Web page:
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"Most people feel Derbyshire is a safe place to live" – survey

County-wide public consultations led by Police and Crime Commissioner Alan Charles have revealed that around eight out of ten people feel  that Derbyshire is a ‘very’ or ‘fairly safe’ place to live. 

Similarly around four out of five people responding to face-to-face, online and postal surveys between May and September described their local area police service as excellent, good or satisfactory. Results also indicate that the fear of crime has a fairly small effect on people’s quality of life in the county.

“These findings suggest that most people across the county feel safe and have confidence in Derbyshire Constabulary, and that is very good to know,” the Commissioner said. “But there is still some way to go – and the residents’ feedback will help us get there. Views they gave to me and to Chief Constable Mick Creedon about crime, the police and safety will be invaluable in helping to improve the police service.”

The consultations involved two separate programmes across the county during the summer months.

  • Have Your Say included one-to-one questionnaires at 18 locations across the county, and was supported by staff members from the Commissioner’s Office, Safer Neighbourhood Team Officers, police staff members and partner agencies.

  • Your Police Your Views, led by the Commissioner, together with the Chief Constable or one of his Chief Officers, involved nine face-to-face public engagement events joined by the chair of each Community Safety Partnership.

Have Your Say

Those taking part in this programme were asked what top five priorities they would put their money into if they were in charge of the police. They chose (in order) drugs, anti-social behaviour, rape and serious sexual assault, safeguarding children, and gangs and organised crime groups. Drugs issues were also the public’s top priority in the 2010 and 2011 Have Your Say surveys.  Public awareness of the PCC was 23%, a considerable increase from the former Police Authority.

A total of 2187 questionnaires were completed, with 1903 completed on a one-to-one basis at the events, 275 completed online and nine returned by post.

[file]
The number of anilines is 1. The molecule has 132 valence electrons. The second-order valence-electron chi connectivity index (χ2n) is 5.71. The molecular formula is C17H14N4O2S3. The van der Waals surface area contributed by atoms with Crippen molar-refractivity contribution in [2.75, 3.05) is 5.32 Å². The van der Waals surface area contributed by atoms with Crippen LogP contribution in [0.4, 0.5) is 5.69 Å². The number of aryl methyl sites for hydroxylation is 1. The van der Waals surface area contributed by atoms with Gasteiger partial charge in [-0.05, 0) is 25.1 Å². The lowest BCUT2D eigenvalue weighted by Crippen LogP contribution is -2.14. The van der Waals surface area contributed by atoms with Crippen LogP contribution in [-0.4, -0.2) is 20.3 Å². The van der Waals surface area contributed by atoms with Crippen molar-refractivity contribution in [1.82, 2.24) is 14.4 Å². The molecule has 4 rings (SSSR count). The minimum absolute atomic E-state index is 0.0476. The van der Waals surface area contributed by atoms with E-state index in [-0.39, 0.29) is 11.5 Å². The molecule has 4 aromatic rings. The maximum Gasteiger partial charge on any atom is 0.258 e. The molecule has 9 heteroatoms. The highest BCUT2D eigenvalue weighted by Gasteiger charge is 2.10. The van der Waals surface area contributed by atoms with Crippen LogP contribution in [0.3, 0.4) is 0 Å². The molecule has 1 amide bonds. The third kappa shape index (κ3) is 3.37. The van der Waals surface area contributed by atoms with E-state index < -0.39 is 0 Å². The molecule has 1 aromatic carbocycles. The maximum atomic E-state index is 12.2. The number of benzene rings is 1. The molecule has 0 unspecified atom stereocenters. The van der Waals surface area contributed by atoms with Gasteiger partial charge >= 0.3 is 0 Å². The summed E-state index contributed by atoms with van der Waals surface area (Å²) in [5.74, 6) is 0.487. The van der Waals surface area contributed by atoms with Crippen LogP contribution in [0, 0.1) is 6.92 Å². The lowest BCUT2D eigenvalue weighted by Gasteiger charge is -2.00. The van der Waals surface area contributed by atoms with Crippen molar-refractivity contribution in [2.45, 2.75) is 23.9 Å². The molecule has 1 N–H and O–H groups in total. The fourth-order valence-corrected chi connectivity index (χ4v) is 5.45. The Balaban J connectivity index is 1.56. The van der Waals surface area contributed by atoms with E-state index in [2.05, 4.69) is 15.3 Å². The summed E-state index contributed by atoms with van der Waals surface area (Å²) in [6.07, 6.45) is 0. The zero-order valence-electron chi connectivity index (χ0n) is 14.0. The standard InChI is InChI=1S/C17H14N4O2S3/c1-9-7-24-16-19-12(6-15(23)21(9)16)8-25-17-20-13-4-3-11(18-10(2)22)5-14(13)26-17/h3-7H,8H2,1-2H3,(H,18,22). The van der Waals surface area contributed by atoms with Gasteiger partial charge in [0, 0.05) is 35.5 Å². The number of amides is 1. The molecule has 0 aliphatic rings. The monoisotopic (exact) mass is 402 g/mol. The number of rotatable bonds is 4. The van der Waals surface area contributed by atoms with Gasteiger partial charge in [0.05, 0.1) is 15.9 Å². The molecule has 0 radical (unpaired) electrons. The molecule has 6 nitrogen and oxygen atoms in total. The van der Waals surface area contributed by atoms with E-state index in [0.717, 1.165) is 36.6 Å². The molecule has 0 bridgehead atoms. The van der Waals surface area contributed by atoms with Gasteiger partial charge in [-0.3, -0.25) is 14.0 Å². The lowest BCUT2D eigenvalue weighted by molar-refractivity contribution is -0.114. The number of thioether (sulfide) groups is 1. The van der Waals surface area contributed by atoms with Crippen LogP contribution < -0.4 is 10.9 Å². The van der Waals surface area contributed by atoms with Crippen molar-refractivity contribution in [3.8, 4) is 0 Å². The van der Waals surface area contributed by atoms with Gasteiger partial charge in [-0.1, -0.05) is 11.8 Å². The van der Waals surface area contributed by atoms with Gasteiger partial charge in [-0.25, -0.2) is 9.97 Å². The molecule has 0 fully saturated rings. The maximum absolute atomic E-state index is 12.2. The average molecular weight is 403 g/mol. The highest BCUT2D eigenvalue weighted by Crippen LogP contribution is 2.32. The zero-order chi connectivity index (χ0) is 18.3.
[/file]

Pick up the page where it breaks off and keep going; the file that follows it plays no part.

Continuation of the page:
More than half of respondents were aware of Derbyshire Constabulary’s 101 non-emergency number, but more than 1 in 50 said they would still use the emergency number for non-urgent issues and 1 in 11 would ring the NHS Help number 111. Mr Charles commented: “It is so important that people only dial 999 for emergencies so that situations where every second counts are responded to as fast as possible. The responses to this question show that more has to be done to ensure that people use the right number.”

Your Police Your Views

Common questions and concerns raised at most of these meetings included the resource implication of police service involvement in incidents and crimes where mental health issues were a factor. Other crime and, safety and resources issues discussed included the legislation of drugs; granting of 24-hour alcohol licences; restorative justice; cyber crime; and keeping victims informed after reporting crime.

Local issues included legislation regarding speeding and road traffic issues, police response times, wildlife crime and alcohol harm.

Voting technology used at most of the venues indicated that more than half of the people attending understood the role of the Commissioner at the start of the meeting and 88% did so at its close. Nearly three quarters (72%) felt that PCCs were a good idea.

A total of around 200 people attended the meetings.

Mr Charles commented: “The great thing about these meetings was that people told us how it is – both good and bad. They raised many points and helpful suggestions about such matters as improved use of mobile police stations, sharing cross border intelligence and education on drugs and responsible drinking.

“It was also good to hear positive comments and praise given to local police and individual officers for excellent service.”

What’s Next?

The results from Have Your Say – already fed into the Risk and Threat planning process – will also help to determine the shared Community priorities and, in turn, feed the Police and Crime Plan. The results will be shared with senior officers and the nine Community Safety Partnerships across the county, and be made available to the public online.

Outcomes of the Have Your Say and Your Police Your View programmes were discussed by members of the Strategic Governance Board on 11 November where it was agreed to continue with face to face community events.


Media Enquiries:   Sallie Blair - 01283 821012 / 07702 541401


Posted on Tuesday 12th November 2013
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